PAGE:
The Jewel Trader of Pegu
2008, Historical Fiction (1590s Pegu (Burma))
William Morrow, $21.95, 240 pages, Amazon ASIN 0061252700
The Jewel Trader of Pegu was a very difficult book for me to grade. On the one hand, it features a truly unique setting and story - and beautiful writing. However, at times I felt as if the main story had more to do with the hero's love of himself and his newfound sense of self and less with any real love for and relationship with the heroine.
Abraham is a young widower sent by his uncle to Pegu (modern-day Burma, or Myanmar for those who wish) to trade for jewels. Upon his arrival, Abraham finds himself well-treated, and for the first time in his life, not subject to discrimination related to his status as a Jew.
This new freedom intrigues and exhilarates Abraham, as does the process of learning the customs of Pegu. The author does a wonderful job of describing the setting through Abraham's eyes and the reader gradually gets acquainted with the city just as the narrator does. The descriptions of Pegu are lush and colorful, and, just as his life as a trader lies somewhat removed from the growing unrest caused by the erratic king of Pegu, so too does the story seem to develop in a way that is primarily outside the political circles of the place.
As Abraham grows accustomed to his temporary new home, his broker informs him of a duty that foreign traders are expected to perform to bring blessing to the marriages of merchant's daughters. Abraham finds the request distasteful as it requires him to break Jewish law, but as living in Pegu somewhat changes his identity, it also begins to change his attitudes toward religion and law.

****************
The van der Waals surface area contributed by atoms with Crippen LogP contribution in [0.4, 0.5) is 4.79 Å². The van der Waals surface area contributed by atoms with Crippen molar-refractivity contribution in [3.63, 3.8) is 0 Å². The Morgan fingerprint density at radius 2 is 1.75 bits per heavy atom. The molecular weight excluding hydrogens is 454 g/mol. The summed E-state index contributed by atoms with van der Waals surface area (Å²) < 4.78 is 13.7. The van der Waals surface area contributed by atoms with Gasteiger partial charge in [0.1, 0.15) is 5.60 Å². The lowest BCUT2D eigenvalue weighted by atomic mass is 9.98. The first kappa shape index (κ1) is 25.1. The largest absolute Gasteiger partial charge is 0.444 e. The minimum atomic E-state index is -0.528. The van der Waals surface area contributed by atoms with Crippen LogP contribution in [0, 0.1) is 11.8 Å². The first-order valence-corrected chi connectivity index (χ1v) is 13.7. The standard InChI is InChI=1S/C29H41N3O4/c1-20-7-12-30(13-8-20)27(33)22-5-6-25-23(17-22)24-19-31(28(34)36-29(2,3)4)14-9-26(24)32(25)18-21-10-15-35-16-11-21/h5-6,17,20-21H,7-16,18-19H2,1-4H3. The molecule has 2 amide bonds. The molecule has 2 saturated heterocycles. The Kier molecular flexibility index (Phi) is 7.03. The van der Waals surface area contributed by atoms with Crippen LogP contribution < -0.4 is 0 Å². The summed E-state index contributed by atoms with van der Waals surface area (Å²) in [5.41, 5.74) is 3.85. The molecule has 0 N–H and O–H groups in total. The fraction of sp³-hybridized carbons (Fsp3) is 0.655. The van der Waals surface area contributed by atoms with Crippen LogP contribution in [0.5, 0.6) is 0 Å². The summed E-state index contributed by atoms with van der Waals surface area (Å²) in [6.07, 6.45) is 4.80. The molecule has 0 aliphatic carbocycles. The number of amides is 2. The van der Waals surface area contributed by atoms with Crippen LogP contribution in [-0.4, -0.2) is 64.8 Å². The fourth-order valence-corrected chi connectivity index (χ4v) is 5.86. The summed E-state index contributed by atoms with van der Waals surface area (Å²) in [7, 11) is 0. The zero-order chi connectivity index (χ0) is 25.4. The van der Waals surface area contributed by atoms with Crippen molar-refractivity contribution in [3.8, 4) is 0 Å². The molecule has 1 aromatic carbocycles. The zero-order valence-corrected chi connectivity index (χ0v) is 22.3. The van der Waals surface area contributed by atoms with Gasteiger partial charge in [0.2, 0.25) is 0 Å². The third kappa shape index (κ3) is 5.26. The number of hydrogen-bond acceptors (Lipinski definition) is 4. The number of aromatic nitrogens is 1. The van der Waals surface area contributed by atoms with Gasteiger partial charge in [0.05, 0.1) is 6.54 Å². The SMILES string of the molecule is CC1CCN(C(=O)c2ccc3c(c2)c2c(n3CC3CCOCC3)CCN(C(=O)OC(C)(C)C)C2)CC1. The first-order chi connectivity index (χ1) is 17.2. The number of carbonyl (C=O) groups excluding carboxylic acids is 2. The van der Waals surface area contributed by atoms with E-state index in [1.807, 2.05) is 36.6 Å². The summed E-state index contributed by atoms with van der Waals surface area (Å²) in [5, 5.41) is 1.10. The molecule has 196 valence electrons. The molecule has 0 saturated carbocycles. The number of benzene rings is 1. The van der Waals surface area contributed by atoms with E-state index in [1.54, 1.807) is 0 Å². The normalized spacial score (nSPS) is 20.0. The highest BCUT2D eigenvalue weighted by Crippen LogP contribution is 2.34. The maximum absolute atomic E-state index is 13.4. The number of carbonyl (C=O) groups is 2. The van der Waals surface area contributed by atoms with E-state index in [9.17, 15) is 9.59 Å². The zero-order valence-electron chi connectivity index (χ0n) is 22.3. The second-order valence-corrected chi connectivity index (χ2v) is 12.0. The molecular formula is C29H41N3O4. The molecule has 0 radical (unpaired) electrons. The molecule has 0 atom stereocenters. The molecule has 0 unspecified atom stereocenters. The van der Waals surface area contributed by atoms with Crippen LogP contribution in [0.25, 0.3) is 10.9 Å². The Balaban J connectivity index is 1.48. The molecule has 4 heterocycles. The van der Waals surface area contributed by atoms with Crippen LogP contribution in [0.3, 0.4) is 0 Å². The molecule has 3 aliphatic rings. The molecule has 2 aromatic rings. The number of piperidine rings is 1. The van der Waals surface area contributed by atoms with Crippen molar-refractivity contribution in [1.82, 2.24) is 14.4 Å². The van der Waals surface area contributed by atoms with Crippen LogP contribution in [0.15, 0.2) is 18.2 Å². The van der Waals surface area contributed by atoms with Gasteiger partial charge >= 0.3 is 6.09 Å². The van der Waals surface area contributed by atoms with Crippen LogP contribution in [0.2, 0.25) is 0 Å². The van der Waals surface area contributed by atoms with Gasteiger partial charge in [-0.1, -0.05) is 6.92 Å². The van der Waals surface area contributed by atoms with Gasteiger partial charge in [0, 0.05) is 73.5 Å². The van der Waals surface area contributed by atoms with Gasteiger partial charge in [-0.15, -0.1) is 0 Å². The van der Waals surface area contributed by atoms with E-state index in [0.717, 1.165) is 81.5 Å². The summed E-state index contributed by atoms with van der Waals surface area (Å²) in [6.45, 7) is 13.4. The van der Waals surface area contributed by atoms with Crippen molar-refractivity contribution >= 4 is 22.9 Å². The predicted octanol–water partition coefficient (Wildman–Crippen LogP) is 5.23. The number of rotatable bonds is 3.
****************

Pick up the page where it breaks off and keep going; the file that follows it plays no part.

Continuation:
While in Pegu, Abraham is introduced to Mya, a village girl who has come to Pegu to be married. He is moved by Mya and drawn to her. When she is left widowed and alone, he allows her to be taken into his household, where his attraction to her grows ever more powerful.
While the author excels at describing Pegu and at showing Abraham's internal journey, the relationship between Abraham and Mya at times seems a little lacking. Even the presence of brief chapters narrated by Mya don't give the story the depth of feeling it needs to be convincing. One can convey much using very subtle language, but that just does not happen here. Abraham and Mya's love story does not take on the feeling of immediacy and reality that other parts of the story manage to do. This is due in large part to the fact that the author never seems to get inside Mya's head in any satisfying way. Her view of events and feelings is overly simplistic, Abraham's understanding of her seems to be somewhat limited, and her character is never developed with anything near the subtlety and complexity the author devotes to Abraham.
Those readers who expect a great love story from The Jewel Trader of Pegu will likely come away disappointed. This novel contains a great picture of a dying land and tells a very intriguing tale of self-discovery, however, and the beautiful language employed makes it worth reading in spite of its flaws.
-- Lynn Spencer
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